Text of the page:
In an interview on 5 January 2019 to the BBC, Bashagha responded by stating that the militias lacked discipline and were controlling main locations in the country and committing blackmail and robbery. He said that they did not belong to the Ministry of Interior except by name, and they are trying to force themselves by attacking and acting as they please since they have the financial capabilities due to their influence over the state’s financial resources, and economic and political decisions.

Bashagha continued to attack these militias, and during his official visit to Washington on 29 February 2019, he even announced in an interview to the US-based Al-Hurra TV, that they have reached a dead end in their dialogue with these groups. He asserted that their security measures have failed and were but ink on paper. The statements he made on Al-Hurra TV contradicted what his chairman, Fayez al-Sarraj, had stated prior in the week to France 24 in Paris, where he said that these security measures had been successful. Ghassan Salamé also confessed the failure of these measures to achieve any substantial progress.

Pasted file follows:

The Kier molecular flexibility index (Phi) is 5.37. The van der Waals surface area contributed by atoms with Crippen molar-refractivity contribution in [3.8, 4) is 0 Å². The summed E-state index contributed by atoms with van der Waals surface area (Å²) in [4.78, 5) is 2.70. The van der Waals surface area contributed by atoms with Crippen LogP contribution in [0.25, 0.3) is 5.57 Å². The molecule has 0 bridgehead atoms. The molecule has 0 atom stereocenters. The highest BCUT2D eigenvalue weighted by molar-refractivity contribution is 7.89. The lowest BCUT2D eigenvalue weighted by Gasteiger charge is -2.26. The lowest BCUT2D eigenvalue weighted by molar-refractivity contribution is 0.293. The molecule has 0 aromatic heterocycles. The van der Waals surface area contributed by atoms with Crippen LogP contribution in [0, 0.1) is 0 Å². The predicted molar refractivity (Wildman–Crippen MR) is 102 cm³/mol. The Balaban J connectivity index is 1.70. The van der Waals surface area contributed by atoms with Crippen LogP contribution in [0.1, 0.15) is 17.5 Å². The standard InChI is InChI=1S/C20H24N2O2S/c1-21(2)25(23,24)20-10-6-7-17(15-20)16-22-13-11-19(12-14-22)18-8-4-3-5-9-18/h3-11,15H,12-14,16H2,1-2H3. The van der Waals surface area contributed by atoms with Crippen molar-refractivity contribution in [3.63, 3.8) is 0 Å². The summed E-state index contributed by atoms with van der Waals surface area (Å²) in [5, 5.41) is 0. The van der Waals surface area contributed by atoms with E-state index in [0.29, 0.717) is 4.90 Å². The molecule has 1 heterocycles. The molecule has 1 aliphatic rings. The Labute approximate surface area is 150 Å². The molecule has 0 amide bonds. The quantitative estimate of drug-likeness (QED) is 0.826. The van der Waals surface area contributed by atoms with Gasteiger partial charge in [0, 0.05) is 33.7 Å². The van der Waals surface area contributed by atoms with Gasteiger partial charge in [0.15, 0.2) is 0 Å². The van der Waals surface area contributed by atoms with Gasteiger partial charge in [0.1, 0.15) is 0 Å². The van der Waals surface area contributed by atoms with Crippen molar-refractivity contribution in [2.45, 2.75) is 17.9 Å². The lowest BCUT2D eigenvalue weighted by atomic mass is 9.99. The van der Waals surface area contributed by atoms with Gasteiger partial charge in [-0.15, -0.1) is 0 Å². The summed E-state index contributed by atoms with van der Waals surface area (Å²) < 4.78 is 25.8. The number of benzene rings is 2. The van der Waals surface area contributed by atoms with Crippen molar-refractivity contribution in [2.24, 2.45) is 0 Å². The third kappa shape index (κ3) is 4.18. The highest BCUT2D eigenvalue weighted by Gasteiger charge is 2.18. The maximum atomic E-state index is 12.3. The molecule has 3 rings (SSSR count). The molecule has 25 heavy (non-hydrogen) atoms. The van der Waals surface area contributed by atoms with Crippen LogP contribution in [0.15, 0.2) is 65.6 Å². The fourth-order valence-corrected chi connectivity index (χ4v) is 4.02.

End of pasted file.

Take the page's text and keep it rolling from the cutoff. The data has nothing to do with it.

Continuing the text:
During the three months of 2019 prior to the start of the war on 4 April 2019, UNSMIL’s Ghassan Salamé had briefed the Security Council several times, and delivered several media interviews, where he stated that “Tripoli militias” had taken control over the country and influence in government decision making. He had accused them, along with the ruling political elites, of organised theft and corruption and of obstructing political resolutions. This was around the same time when the Tripoli Protection Forces submitted a letter to the Attorney General against Bashagha, accusing him of bringing armored vehicles from Turkey to be used by militant groups. Bashagha had confirmed knowledge of the import of these vehicles that were seized at Al-Khums port. To read more about this, click here.

Letter from the Tripoli protection force to Attorney General accusing Bashagha

جمارك الخمس : مليشيا مكلفة من باشاآغا تحاول الإستيلاء على المدرعات التركية دون إجراء قانوني


US sources, however, indicate that Bashagha spoke about these same groups that he formerly called “militias” but he now described them as “supporting forces” that aim to liberate Tarhuna and Al-Watiya. During his visit to Washington, he presented the same image of the militias and requested that the US government support his attempt to impose his concept of security, especially in Tripoli.